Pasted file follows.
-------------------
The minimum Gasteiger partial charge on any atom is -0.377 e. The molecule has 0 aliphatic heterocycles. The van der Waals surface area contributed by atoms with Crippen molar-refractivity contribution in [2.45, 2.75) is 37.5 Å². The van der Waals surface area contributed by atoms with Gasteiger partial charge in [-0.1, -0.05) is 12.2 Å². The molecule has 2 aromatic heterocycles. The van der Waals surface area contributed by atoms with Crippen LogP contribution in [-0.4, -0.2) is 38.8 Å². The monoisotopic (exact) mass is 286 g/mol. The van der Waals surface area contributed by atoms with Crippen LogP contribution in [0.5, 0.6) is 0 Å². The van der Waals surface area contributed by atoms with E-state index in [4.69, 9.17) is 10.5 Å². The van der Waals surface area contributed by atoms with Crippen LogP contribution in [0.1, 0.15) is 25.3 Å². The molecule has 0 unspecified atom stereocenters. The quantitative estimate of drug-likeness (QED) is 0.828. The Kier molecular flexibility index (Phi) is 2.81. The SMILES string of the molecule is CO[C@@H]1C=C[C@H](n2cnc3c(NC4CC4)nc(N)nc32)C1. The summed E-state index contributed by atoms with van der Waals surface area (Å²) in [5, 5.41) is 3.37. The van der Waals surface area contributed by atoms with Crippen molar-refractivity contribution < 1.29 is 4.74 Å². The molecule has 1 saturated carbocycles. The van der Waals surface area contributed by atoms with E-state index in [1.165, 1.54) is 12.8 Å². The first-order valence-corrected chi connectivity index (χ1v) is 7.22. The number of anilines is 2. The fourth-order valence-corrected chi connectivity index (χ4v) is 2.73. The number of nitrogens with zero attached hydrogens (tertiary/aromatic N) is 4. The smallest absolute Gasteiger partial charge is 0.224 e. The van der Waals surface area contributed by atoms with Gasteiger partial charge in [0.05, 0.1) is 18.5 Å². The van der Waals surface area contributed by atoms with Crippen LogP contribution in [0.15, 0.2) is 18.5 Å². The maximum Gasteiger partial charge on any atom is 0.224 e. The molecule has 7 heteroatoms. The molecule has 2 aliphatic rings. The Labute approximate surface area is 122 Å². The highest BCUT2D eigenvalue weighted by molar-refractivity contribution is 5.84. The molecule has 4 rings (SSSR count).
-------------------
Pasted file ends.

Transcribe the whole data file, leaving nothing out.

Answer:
The minimum Gasteiger partial charge on any atom is -0.377 e. The molecule has 0 aliphatic heterocycles. The van der Waals surface area contributed by atoms with Crippen molar-refractivity contribution in [2.45, 2.75) is 37.5 Å². The van der Waals surface area contributed by atoms with Gasteiger partial charge in [-0.1, -0.05) is 12.2 Å². The molecule has 2 aromatic heterocycles. The van der Waals surface area contributed by atoms with Crippen LogP contribution in [-0.4, -0.2) is 38.8 Å². The monoisotopic (exact) mass is 286 g/mol. The van der Waals surface area contributed by atoms with Crippen LogP contribution in [0.5, 0.6) is 0 Å². The van der Waals surface area contributed by atoms with E-state index in [4.69, 9.17) is 10.5 Å². The van der Waals surface area contributed by atoms with Crippen LogP contribution in [0.1, 0.15) is 25.3 Å². The molecule has 0 unspecified atom stereocenters. The quantitative estimate of drug-likeness (QED) is 0.828. The Kier molecular flexibility index (Phi) is 2.81. The SMILES string of the molecule is CO[C@@H]1C=C[C@H](n2cnc3c(NC4CC4)nc(N)nc32)C1. The summed E-state index contributed by atoms with van der Waals surface area (Å²) in [5, 5.41) is 3.37. The van der Waals surface area contributed by atoms with Crippen molar-refractivity contribution < 1.29 is 4.74 Å². The molecule has 1 saturated carbocycles. The van der Waals surface area contributed by atoms with E-state index in [1.165, 1.54) is 12.8 Å². The first-order valence-corrected chi connectivity index (χ1v) is 7.22. The number of anilines is 2. The fourth-order valence-corrected chi connectivity index (χ4v) is 2.73. The number of nitrogens with zero attached hydrogens (tertiary/aromatic N) is 4. The smallest absolute Gasteiger partial charge is 0.224 e. The van der Waals surface area contributed by atoms with Gasteiger partial charge in [0.05, 0.1) is 18.5 Å². The van der Waals surface area contributed by atoms with Crippen LogP contribution in [0.15, 0.2) is 18.5 Å². The maximum Gasteiger partial charge on any atom is 0.224 e. The molecule has 7 heteroatoms. The molecule has 2 aliphatic rings. The Labute approximate surface area is 122 Å². The highest BCUT2D eigenvalue weighted by molar-refractivity contribution is 5.84. The molecule has 4 rings (SSSR count).